Johannes Kepler was born in 1571, in the middle of the scientific revolution. He was a German astronomer, astrologer, and mathematician. His father abandoned him in his early childhood, and it took him twice as long as usual to complete the elementary school. Kepler finally graduated and joined a theological seminary before joining the University of Tuebingen. At the university, Kepler was distracted from his goal of pursuing a graduate degree in theology. A Protestant school offered him a job as a math and astronomy professor, although he initially believed that he lacked special skills in these subjects. As a professor, Kepler turned his attention toward deciphering the universe mysteries. He was essentially convinced that God made the universe with various discernable structure or pattern, and he dedicated himself in understanding what it might be. This presentation centers on Kepler contributions to the scientific revolution.
Kepler was an important figure in the 17th C scientific revolution. Many recognize Kepler for his laws of planetary motion based on a number of his works including Harmonices Mundi, Epitome of Copernican Astronomy, and Astronomia nova. According to Kepler, the planets were spaced because the planetary orbits were arranged around the geometric figures (Connor, 28). Geometric figures are three-dimensional figures with identical sides, and Kepler was persuaded that God used these forms to create the universe. Kepler used his first book, the Cosmic Mystery to elaborate on this view. This theory was incorrect, but his book was the first key work in backing of Copernican system. His book was also important, as he was the first key astronomer to address the physical reality, instead of being content with just a mathematical explanation of the universe.
As Kepler needed a more accurate data source, he went to Prague to work with Tycho de Brahe, a best observational astronomer. Brahe died after one year, but for the subsequent seven years, Kepler continued working on the problem that he had started that is, constructing Mars orbit. His work on Mars made him to discover his initial two planetary laws. The first law was that planets travel in the elliptical orbits and that these planets sweep out same areas of their orbits in similar times. It was in 1609 that he published his results in the Astronomia Nova, revolutionizing the astronomy and significantly simplifying the Copernican system.
In Europe, many considered him as among the top astronomers. However, only a small number of his peers recognized his planetary laws importance. Kepler researched lenses and astronomy for a number of years, and this added various contributions to optics field. Despite the death of his wife and son, he continued working toward his highest goal that is, finding a way to describe the universe structure (Barker, Peter and Bernard, 100). After some years of thought, Kepler discovered the universal harmonies theory. He decided that all the planets were spaced around harmonic ration of the other set of the geometrical figures. Again, his theory was wrong.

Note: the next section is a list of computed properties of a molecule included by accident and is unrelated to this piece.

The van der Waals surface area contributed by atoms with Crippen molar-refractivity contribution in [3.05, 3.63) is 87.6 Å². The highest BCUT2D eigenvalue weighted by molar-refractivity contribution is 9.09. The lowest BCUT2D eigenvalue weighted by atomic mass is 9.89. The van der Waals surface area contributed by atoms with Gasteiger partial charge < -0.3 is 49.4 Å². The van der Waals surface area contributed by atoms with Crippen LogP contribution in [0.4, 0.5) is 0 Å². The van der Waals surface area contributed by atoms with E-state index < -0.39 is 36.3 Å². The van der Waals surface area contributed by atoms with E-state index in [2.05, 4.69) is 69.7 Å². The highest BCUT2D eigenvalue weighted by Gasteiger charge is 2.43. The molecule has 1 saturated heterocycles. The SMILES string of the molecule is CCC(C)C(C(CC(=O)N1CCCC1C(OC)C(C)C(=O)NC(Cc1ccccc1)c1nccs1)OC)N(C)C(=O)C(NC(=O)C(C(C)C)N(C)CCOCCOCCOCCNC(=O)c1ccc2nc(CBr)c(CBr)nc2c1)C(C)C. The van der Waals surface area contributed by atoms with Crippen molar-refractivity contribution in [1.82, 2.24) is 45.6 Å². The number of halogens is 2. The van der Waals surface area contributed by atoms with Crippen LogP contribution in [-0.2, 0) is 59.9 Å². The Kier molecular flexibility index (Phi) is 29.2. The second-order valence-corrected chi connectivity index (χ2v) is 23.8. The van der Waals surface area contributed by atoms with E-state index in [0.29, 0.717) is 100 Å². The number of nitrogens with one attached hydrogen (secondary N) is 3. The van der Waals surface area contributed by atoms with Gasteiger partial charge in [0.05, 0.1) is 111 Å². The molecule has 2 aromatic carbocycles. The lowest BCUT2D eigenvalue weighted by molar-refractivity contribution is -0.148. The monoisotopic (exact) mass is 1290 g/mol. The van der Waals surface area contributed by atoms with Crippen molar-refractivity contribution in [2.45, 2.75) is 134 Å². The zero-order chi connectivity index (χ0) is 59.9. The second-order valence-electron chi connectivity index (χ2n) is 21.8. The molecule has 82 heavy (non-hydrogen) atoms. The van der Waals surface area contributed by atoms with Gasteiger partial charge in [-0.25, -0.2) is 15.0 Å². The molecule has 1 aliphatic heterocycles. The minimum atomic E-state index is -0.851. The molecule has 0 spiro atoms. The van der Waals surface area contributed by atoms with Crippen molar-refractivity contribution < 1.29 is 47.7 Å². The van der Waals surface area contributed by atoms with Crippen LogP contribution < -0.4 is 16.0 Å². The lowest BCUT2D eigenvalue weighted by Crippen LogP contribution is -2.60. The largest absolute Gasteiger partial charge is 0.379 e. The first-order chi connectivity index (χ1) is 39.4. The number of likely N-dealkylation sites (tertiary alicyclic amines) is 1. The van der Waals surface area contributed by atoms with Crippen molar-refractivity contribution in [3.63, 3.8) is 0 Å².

He published the Harmonice Mundi in 1618. In this publication, he explained his fresh harmonic theory. His third law provided a particular mathematical relationship between a planet’s orbit distance from the sun and the time a planet took to circle the sun (Connor, 38). Nonetheless, he thought little of this third planetary law just like his peers, as it made insignificant sense to him during that time. The significance of this theory turned out to be clear when Sir Isaac Newton generated the universal gravitational theory.
He continued publishing important works, and in 1619, Kepler published the Epitome Astronomiae Copernicanae, which summarized Copernican system. This publication was adjusted to accommodate his laws. Again, in 1627, he published the Rudolphine Tables, which was a comprehensive list of astronomical predictions, observations, and explanations, and were all based on his discoveries and Brahe’s data. His final publication, the Somnium, came a few years after he died. The scientific revolutions by Kepler are difficult to simplify than those of Newton or Copernicus. Nevertheless, astronomy and physics had been separated for over 2000 years before he was born, and it was an incredible leap for him to combine the two. In doing so, Kepler paved the way for Newtonian revolution.
Barker, Peter and Bernard R. Goldstein: "Theological Foundations of Kepler's Astronomy". Osiris, Volume 16. Science in Theistic Contexts. University of Chicago Press, 2001, pp. 88–113,
Connor, James A. Kepler's Witch: An Astronomer's Discovery of Cosmic Order Amid Religious War, Political Intrigue, and the Heresy Trial of His Mother. HarperSanFrancisco, 2004. Print.